Last edited by jch; 01-17-2009 at 11:54 AM.
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  6. #36
    Jack of all trades frenchie's Avatar
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    Where in BC, John? I used to live in Vancouver.
    Master Plumber Mark:

    there is nothing better than the
    manly smell of WD 40 in the air
    while banging away on brass with a chisel and hammer...

    it smells like......victory......

    do not hit your thumb...
    __________________
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  7. #37
    DIY Senior Member jch's Avatar
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    Quote Originally Posted by frenchie View Post
    Where in BC, John? I used to live in Vancouver.
    Victoria Very wet here.... (as you know)...

    I've got a stucco house with no insulation in the main floor walls. When we bought it back in 2002, the first thing I was going to do was blow cellulose into the walls.

    Then I took the CMHC course and saw what a disaster that would be.

    My plans now are to:
    - wait until the roof needs replacing
    - remove all the stucco
    - extend the eaves so the overhang is 24" (currently ranges from 1/2" on gable ends(!) to 8" on sides)
    - apply 2-4" of rigid foam insulation to the exterior (all seams taped with Red Tuck Tape), extending all the way down to the foundation's footings
    - install flashings (with end dams) over every window/door
    - wrap the house in Typar (as an air barrier), all seams taped with Red Tuck Tape
    - install vertical strips of 1/2" pressure-treated plywood, coincident with studs
    - parge the outside of the foam insulation from 6" above grade downward
    - install factory-painted Hardi-Board, end-painting and caulking all end-cuts
    - relax and forget about it.
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  8. #38
    DIY Senior Member Master Brian's Avatar
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    jcg, that does help.

    Sounds like I should just forget about it. I'm not going to remove all the siding and wrap the house. Even doing it myself, I probably wouldn't gain anything cost wise. Maybe rebuild the windows, which is a given, and install storm windows. As I rebuild the windows I'll probably insulate the cavities, with spray foam, where the sash weights go and install the spring type spring type of lift. That should cut down on air penetration around the windows. All-in-all, this house doesn't feel very drafty, except by a few windows which have issues with glazing....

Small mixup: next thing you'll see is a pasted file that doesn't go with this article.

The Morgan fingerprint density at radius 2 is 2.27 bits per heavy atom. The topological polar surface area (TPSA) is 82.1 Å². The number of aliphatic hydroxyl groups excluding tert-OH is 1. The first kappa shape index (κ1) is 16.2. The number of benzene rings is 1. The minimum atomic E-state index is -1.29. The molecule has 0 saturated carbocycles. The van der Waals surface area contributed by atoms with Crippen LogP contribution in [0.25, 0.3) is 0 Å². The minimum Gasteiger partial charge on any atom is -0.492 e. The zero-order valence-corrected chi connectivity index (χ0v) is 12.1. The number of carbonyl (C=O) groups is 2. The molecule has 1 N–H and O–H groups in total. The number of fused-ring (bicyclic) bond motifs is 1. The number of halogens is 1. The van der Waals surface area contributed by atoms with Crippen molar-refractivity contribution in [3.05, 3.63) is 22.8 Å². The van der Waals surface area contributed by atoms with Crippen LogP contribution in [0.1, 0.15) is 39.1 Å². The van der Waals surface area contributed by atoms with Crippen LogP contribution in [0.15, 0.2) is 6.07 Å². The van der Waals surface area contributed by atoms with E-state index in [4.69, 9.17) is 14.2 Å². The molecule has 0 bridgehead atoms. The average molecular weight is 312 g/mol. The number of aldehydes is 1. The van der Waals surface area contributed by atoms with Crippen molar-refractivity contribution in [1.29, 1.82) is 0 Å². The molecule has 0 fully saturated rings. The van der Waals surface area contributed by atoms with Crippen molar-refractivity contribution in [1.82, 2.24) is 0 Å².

There isn't an issue with foaming the window cavities are there?

  9. #39
    Jack of all trades frenchie's Avatar
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    Quote Originally Posted by Master Brian View Post
    There isn't an issue with foaming the window cavities are there?
    As long as you use the stuff for windows. The regular stuff expands so much it can bow the frames.
    Master Plumber Mark:

    there is nothing better than the
    manly smell of WD 40 in the air
    while banging away on brass with a chisel and hammer...

    it smells like......victory......

    do not hit your thumb...
    __________________
    Just so everyone's clear: I'm the POODLE in the picture ("french", get it?) The hot woman is my wife.

  10. #40
    DIY Senior Member Master Brian's Avatar
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    Quote Originally Posted by frenchie View Post
    As long as you use the stuff for windows. The regular stuff expands so much it can bow the frames.
    Yes, it would be the window stuff.

    Thanks.

  11. #41
    DIY Senior Member jch's Avatar
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    Quote Originally Posted by Master Brian View Post
    jcg, that does help.

    Sounds like I should just forget about it. I'm not going to remove all the siding and wrap the house. Even doing it myself, I probably wouldn't gain anything cost wise. Maybe rebuild the windows, which is a given, and install storm windows. As I rebuild the windows I'll probably insulate the cavities, with spray foam, where the sash weights go and install the spring type spring type of lift. That should cut down on air penetration around the windows. All-in-all, this house doesn't feel very drafty, except by a few windows which have issues with glazing....

    There isn't an issue with foaming the window cavities are there?
    Well, there's always option #3 that I mentioned above:
    3) Blow *closed-cell* foam into your walls. No need to remove all the siding. No need to install a separate air barrier. Closed-cell foam *is* considered an air barrier if it's over 2" thick, so you can get the same results as #2 by *blowing* closed-cell foam into your walls. Foam board is *not* an equivalent because the gaps around the edges prevent it from acting as an air barrier.